Brand experience is how the user feels when engaging or interacting with a brand. Some brands evoke feelings of innovation and technology, while other brands are untrustworthy and have a bad reputation.
Brand experience is subjective and changes from person to person because each individual has different experiences and associations that are evoked by the brand.
Strengthening or expanding brand experience is a common motivator to enter the product development process. Brand experience is refreshed when a new product is introduced to the product mix.
Businesses want to reinforce their brand and provide their consumers with continuous opportunities for brand experience. From marketing materials to customer satisfaction, all of these touch points are moments where the consumer can deeply experience the brand.
Literature on Brand Experience
Here’s the entire UX literature on
Brand Experience by
the Interaction Design Foundation, collated in one place:
What separates great products from good ones? Attractive designs? User testing? Genius designers? Well, these might be contributory factors, but the true distinction lies in how they make users feel. Every experience has an emotional component, and using products is no different. Incorporating emotion should therefore be a key consideration when designing products or websites. This course will provide you with an understanding of emotional responses and how to create designs that encourage them.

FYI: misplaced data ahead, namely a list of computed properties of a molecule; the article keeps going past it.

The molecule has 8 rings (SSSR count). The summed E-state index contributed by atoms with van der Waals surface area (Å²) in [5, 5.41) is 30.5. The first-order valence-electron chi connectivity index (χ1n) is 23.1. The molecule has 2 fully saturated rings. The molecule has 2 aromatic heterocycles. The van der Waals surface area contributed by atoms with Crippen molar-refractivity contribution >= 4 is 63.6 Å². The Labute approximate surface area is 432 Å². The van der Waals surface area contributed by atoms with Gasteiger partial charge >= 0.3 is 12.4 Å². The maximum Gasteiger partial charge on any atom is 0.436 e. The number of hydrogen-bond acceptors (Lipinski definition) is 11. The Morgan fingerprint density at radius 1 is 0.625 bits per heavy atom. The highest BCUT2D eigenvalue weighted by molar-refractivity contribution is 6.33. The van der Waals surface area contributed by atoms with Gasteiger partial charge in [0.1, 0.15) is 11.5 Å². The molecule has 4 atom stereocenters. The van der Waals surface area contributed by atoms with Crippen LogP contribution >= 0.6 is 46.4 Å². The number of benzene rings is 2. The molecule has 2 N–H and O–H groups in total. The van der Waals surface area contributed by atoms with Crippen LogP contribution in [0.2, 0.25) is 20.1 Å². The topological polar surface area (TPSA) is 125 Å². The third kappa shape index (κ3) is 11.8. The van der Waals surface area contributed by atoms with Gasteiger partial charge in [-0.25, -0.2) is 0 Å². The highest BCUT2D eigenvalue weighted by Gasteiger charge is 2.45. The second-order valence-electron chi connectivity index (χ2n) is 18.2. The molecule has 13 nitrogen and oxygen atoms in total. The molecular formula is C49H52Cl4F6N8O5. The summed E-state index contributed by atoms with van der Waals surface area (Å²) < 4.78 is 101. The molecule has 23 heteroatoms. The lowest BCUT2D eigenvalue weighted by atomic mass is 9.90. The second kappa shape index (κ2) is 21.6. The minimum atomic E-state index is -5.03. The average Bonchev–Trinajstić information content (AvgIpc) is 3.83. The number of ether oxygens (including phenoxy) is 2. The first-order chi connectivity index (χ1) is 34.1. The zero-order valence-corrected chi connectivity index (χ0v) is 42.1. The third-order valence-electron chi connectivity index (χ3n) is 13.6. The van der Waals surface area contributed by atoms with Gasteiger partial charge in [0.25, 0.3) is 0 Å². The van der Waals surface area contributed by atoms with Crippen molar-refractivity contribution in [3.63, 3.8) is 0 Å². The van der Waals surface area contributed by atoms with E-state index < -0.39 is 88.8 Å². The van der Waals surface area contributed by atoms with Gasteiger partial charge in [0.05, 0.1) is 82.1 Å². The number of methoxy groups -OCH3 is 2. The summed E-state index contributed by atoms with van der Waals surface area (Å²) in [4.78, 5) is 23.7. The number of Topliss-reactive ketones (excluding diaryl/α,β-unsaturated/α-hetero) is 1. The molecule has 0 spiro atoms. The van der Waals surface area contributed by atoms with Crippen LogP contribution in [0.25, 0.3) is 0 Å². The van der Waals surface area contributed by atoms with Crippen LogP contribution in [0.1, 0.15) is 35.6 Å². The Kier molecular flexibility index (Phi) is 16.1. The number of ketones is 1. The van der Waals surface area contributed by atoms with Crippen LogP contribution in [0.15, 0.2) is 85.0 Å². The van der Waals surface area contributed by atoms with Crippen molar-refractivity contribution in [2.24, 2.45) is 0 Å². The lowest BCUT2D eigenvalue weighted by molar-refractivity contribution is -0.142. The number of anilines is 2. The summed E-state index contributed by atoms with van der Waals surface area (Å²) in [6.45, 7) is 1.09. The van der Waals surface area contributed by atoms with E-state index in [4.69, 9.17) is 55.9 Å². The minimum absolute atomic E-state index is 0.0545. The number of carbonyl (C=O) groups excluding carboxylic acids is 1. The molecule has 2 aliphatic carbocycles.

An understanding of emotional design—how users feel and what affects these feelings—is essential if you want to provide great user experiences. There are probably things near you right now that are not necessarily the best, and they might not even be particularly attractive, but you are nonetheless still using them. Take a seashell from your favorite beach, or your very first tennis racket, for example; they are meaningful to you, and you consequently feel a connection to them. These connections are powerful; they subconsciously affect you and have the capacity to turn inanimate objects into evocative extensions of you as an individual.
In this course, we will provide you with the information necessary to elicit such positive emotional experiences through your designs. Human-computer interaction (HCI) specialist Alan Dix provides video content for each of the lessons, helping to crystallize the information covered throughout the course. By the end of it, you will have a better understanding of the relationship between people and the things they use in their everyday lives and, more importantly, how to design new products and websites which elicit certain emotional responses.